Reviewing the last entry, the behavior of the two parallel structures on the right could be obtuse. Basically, each state owns a section of these arrays as delimited by begEdge and endEdge. Each row within that range contains a character and the state to go to if we see that character.
That's nice and compact. However, it does constitute a linear scan which could be relatively slow. It's probably immeasuable in any real case. Be that as it may, if the lexer needed to be faster we could replace the parallel edge and dest arrays, as well as the begEdge and endEdge arrays, with a gawd-awful sparse matrix. It would take up more space and probably not be very i18n-able. However, we'd be able to generate tokens about as fast as it could be done.
The table would be a nx256 int array where n is the number of states in the lexer. The 256 ints for a state would represent the transitions possible. The ASCII value of the input character would be an index into this array. The result would be the next state.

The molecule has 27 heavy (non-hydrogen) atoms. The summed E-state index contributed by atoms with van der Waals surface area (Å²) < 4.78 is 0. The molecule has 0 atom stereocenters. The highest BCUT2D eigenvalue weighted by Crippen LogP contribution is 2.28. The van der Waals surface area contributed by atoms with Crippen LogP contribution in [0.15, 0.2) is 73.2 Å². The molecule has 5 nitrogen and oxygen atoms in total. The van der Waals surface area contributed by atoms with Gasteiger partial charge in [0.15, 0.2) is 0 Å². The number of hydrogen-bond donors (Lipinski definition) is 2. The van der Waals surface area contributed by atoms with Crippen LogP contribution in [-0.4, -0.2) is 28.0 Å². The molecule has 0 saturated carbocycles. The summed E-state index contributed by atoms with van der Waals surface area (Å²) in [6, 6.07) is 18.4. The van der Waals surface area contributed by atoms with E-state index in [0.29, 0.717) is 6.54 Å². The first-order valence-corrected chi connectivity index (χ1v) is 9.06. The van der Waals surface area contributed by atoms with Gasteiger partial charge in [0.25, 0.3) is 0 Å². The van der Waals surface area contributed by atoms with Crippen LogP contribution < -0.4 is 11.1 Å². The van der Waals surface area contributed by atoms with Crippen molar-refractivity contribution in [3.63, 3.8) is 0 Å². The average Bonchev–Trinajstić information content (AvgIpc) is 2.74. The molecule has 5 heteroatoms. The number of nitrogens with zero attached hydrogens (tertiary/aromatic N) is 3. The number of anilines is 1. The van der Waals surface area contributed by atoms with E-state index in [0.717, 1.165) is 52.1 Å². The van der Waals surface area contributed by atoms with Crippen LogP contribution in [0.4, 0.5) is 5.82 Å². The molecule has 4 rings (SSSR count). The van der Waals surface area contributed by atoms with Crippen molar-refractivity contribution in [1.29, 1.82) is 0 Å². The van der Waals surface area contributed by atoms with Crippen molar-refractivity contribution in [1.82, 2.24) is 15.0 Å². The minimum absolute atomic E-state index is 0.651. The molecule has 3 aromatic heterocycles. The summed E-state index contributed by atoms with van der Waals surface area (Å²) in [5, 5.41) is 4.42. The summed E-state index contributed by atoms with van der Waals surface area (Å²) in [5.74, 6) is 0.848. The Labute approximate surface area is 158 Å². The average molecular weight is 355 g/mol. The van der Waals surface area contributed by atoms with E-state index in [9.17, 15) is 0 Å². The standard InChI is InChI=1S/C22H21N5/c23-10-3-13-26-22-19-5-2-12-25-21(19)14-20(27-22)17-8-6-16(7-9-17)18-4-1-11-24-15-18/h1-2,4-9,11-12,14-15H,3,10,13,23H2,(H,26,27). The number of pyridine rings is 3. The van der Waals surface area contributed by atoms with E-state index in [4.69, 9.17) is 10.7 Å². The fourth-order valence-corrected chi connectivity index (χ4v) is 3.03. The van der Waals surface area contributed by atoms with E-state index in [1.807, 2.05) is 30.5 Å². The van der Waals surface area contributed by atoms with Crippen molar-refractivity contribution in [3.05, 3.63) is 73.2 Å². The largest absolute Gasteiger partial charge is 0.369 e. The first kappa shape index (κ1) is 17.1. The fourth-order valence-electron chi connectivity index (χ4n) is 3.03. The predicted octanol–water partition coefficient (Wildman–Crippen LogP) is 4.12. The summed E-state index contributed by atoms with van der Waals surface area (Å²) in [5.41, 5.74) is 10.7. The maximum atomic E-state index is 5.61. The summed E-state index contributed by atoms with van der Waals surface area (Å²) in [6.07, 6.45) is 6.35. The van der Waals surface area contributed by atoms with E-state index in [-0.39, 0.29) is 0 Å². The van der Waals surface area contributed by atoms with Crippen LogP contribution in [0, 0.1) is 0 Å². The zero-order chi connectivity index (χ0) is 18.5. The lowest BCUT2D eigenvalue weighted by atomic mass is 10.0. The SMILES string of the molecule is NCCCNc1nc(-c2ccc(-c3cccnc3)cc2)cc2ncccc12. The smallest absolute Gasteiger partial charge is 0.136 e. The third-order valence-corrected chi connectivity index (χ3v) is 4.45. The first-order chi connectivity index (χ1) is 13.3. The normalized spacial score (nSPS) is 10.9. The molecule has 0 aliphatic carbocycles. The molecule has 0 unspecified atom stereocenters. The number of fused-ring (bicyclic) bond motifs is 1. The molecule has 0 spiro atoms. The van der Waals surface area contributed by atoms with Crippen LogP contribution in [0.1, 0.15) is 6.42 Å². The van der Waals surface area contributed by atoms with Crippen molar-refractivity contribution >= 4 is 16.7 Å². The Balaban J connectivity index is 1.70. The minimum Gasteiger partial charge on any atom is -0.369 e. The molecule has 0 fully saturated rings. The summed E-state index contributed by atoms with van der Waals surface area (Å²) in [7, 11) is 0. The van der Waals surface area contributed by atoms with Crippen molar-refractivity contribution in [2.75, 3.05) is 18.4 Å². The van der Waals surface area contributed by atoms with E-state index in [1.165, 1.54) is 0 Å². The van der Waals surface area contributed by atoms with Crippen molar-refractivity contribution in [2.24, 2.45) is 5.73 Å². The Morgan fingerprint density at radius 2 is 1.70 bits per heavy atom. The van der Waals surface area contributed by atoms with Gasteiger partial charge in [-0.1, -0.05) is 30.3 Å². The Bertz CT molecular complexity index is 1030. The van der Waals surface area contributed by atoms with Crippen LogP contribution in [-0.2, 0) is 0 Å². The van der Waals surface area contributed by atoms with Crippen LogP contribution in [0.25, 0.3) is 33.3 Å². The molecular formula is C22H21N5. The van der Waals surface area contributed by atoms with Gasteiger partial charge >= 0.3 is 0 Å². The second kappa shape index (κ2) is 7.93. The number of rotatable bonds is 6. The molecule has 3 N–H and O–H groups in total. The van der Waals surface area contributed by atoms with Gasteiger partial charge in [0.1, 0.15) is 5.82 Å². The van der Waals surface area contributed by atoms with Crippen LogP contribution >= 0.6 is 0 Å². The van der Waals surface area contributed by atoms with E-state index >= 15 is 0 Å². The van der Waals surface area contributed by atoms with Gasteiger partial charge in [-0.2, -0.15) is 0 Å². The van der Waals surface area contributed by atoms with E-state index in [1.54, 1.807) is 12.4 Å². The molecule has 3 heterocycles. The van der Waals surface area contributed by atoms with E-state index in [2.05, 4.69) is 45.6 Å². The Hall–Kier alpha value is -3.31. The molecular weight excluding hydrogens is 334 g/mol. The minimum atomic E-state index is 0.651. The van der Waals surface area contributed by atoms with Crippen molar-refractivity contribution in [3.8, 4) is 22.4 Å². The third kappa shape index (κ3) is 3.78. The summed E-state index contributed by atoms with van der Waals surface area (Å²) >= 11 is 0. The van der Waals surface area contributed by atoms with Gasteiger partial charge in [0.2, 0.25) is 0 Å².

nextState = 0; // start state
while(nextState != -1)
input = getInput();
state = nextState;
nextState = sparse[state][input];
// 'state' is where we finished, and 'input' would
// be the unaccepted character that we'd re-ingest
// next time.
Not a lot of code there...
Another option is to go the other way, and say all this array stuff is rubbish. The lexer would include normal classes which we'd instanciate the first time the lexer was used. We could replace the four parallel arrays with a simple class and the two parallel edge arrays with a Map. Instead of having state IDs or Token IDs, etc, we'd use references to instances in our classes.